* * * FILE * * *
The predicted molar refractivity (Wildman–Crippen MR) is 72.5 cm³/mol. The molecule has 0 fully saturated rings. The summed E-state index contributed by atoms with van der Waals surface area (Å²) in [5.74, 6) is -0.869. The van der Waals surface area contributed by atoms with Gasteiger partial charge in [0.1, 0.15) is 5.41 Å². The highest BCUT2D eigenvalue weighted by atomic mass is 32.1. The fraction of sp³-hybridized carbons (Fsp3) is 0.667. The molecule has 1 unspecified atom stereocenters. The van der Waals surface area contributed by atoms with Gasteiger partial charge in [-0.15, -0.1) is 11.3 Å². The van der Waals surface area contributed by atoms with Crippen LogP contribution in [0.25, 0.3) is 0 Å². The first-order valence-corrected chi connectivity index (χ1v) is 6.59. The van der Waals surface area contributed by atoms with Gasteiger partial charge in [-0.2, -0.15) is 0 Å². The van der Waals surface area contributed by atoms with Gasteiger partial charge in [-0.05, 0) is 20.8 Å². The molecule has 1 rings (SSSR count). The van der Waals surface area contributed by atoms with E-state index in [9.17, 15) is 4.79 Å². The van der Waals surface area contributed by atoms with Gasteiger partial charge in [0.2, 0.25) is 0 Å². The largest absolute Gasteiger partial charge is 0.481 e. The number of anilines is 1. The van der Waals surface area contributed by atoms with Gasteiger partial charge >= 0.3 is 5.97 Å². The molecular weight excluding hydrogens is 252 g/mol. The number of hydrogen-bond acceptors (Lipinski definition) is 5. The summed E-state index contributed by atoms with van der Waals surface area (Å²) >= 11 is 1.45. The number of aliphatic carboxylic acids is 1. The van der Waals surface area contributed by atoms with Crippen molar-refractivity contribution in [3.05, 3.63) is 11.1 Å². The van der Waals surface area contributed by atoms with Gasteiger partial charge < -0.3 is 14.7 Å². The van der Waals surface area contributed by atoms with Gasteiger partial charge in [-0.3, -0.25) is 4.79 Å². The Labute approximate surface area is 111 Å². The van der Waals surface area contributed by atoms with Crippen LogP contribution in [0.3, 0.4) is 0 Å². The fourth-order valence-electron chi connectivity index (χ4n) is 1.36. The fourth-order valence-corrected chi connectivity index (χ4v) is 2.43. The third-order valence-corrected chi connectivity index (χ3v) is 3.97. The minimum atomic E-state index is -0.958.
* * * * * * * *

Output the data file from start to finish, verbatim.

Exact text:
The predicted molar refractivity (Wildman–Crippen MR) is 72.5 cm³/mol. The molecule has 0 fully saturated rings. The summed E-state index contributed by atoms with van der Waals surface area (Å²) in [5.74, 6) is -0.869. The van der Waals surface area contributed by atoms with Gasteiger partial charge in [0.1, 0.15) is 5.41 Å². The highest BCUT2D eigenvalue weighted by atomic mass is 32.1. The fraction of sp³-hybridized carbons (Fsp3) is 0.667. The molecule has 1 unspecified atom stereocenters. The van der Waals surface area contributed by atoms with Gasteiger partial charge in [-0.15, -0.1) is 11.3 Å². The van der Waals surface area contributed by atoms with Crippen LogP contribution in [0.25, 0.3) is 0 Å². The first-order valence-corrected chi connectivity index (χ1v) is 6.59. The van der Waals surface area contributed by atoms with Gasteiger partial charge in [-0.2, -0.15) is 0 Å². The van der Waals surface area contributed by atoms with Gasteiger partial charge in [-0.05, 0) is 20.8 Å². The molecule has 1 rings (SSSR count). The van der Waals surface area contributed by atoms with E-state index in [9.17, 15) is 4.79 Å². The van der Waals surface area contributed by atoms with Gasteiger partial charge in [0.2, 0.25) is 0 Å². The largest absolute Gasteiger partial charge is 0.481 e. The number of anilines is 1. The van der Waals surface area contributed by atoms with Gasteiger partial charge >= 0.3 is 5.97 Å². The molecular weight excluding hydrogens is 252 g/mol. The number of hydrogen-bond acceptors (Lipinski definition) is 5. The summed E-state index contributed by atoms with van der Waals surface area (Å²) >= 11 is 1.45. The number of aliphatic carboxylic acids is 1. The van der Waals surface area contributed by atoms with Crippen molar-refractivity contribution in [3.05, 3.63) is 11.1 Å². The van der Waals surface area contributed by atoms with Gasteiger partial charge < -0.3 is 14.7 Å². The van der Waals surface area contributed by atoms with Gasteiger partial charge in [-0.3, -0.25) is 4.79 Å². The Labute approximate surface area is 111 Å². The van der Waals surface area contributed by atoms with Crippen LogP contribution in [0.3, 0.4) is 0 Å². The fourth-order valence-electron chi connectivity index (χ4n) is 1.36. The fourth-order valence-corrected chi connectivity index (χ4v) is 2.43. The third-order valence-corrected chi connectivity index (χ3v) is 3.97. The minimum atomic E-state index is -0.958.